Improvement

Process Improvement

It may be a single comment that simplifies a process, or it may take feedback and participation from the whole team to improve a process. Sometimes we all need to investigate new tools or methods, or hire consultants as mentors. But before you implement the next hot thing in your company, consider asking employees what they need to be more effective. Most companies have a long list of challenges that staff feel stuck with.

The Hamster Wheel

Face it. We all feel the pressure to produce, and sometimes it feels like a hamster wheel that we can’t get off. The old saying “work smarter, not just harder” has never been more needed, yet sadly less used. Unfortunately, for most employees that just means more responsibility, with the same amount of time. Too often this results in bouncing from one urgent project or task to the next one, with very little time to evaluate process effectiveness. It usually takes a major problem (complaints, delays, lost sales, etc.) for us to stop and look at our processes

The Swan

There’s a better way than just faster and harder. Just as a swan takes rhythmic strokes underwater, and appears to glide effortlessly to the next place, so an effective process looks almost effortless – no chaos, just one step after another in order – producing consistent results. In an effective Quality Management System, the routine use of internal audits and data analysis allows you to identify gaps in processes, or trends in deviations from anticipated outputs, before they result in a crisis. Consistent review of process effectiveness creates time in a busy schedule for regular process improvement.

It's all in the planning

The 2015 versions of ISO 9001 and ISO 14001 have added a concept that is critical to process improvement. Performance monitoring is now tied to Objectives which are a result of Risk Management. The sequence is: Know your risks, Set controls and goals to address them, and then Monitor to see if you’re meeting them.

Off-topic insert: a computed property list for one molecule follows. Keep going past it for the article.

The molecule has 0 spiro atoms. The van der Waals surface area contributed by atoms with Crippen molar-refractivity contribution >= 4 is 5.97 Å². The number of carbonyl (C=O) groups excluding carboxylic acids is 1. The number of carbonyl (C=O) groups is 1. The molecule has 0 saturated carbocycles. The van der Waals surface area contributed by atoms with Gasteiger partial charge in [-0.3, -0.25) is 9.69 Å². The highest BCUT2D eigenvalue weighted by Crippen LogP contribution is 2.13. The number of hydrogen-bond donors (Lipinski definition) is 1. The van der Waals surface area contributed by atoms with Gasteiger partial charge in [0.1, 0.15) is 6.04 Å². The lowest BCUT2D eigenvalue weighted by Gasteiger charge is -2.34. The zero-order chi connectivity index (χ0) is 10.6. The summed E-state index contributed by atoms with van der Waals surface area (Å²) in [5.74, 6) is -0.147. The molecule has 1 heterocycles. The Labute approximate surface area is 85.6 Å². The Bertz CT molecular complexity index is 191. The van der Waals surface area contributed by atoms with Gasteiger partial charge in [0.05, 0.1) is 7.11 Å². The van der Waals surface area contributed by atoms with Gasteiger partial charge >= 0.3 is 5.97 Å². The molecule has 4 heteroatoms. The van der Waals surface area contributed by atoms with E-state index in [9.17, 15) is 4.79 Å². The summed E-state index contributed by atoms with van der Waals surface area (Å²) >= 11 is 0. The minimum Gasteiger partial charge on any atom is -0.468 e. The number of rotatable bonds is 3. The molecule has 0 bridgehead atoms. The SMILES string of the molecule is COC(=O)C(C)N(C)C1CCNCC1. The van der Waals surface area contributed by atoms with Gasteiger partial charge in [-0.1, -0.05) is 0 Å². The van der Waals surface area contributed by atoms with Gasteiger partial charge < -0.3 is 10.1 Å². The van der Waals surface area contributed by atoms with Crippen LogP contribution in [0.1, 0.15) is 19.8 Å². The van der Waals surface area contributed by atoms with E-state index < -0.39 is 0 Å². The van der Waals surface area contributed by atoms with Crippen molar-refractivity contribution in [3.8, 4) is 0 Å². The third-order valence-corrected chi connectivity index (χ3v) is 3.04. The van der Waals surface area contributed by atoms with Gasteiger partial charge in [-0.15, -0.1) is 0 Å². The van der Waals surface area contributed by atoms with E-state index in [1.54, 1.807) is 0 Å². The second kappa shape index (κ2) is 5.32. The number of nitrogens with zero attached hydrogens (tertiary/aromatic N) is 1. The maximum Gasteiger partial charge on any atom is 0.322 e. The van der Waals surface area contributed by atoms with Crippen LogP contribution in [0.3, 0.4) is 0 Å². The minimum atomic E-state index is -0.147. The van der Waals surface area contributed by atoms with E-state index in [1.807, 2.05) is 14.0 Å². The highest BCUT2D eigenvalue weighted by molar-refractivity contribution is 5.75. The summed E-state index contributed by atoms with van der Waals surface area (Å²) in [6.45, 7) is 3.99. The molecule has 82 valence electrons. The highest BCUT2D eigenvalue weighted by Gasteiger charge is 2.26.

Identifying overall corporate objectives, and supporting Key Process Indicators (or expected results from each process), then collecting the associated data as part of daily operations has three key benefits:
- Clear objectives by department or process help employees understand how their particular task contributes to overall company health. (Which ultimately connects to their compensation.)
- Management can identify which departments need additional resources in equipment, training, or staff.
- Deviations become clear immediately.

Process improvements vary by company but in every case they should be the result of
- Risk identification, assessment, evaluation and mitigation
- Clear objectives that are strategic and measurable
- Strong data collection and analysis
- Clear team communication on needs, objectives and options.

Data analysis whether predictive or prescriptive can help increase productivity, maximize operational efficiency and reduce production costs – while offering more insight into activities throughout the manufacturing supply chain. Process improvements happen by assessing the most critical areas of your operation frequently, using data generated as part of the operation’s activities, with the goal of making smarter decisions more quickly.

Within the LEAN world, improvement projects follow the Define, Measure, Analyze, Improve, Control model. In operations, whether an Obeya or operations control room exists or not, process improvements are monitored when data is reviewed by management and team leads to identify issues early in the process. The daily Gemba walk around the facility then monitors those areas where change is needed or occurring to ensure timely implementation of solutions.

For those not yet involved in LEAN, improvement happens when management defines Key Process Indicators (KPIs), reviews data daily/weekly in operations meetings to ensure processes are achieving targets, and shares objectives, tasks, targets, and results with line employees during production meetings.

Regardless of the tools you use, improvement works best when it’s part of your culture

At minimum, encourage team participation, get everyone in root cause analysis, and reward contributors to identify opportunities to improve processes.

In our next pages we discuss the details of Risk-based thinking, Root cause analysis, and other core concepts.

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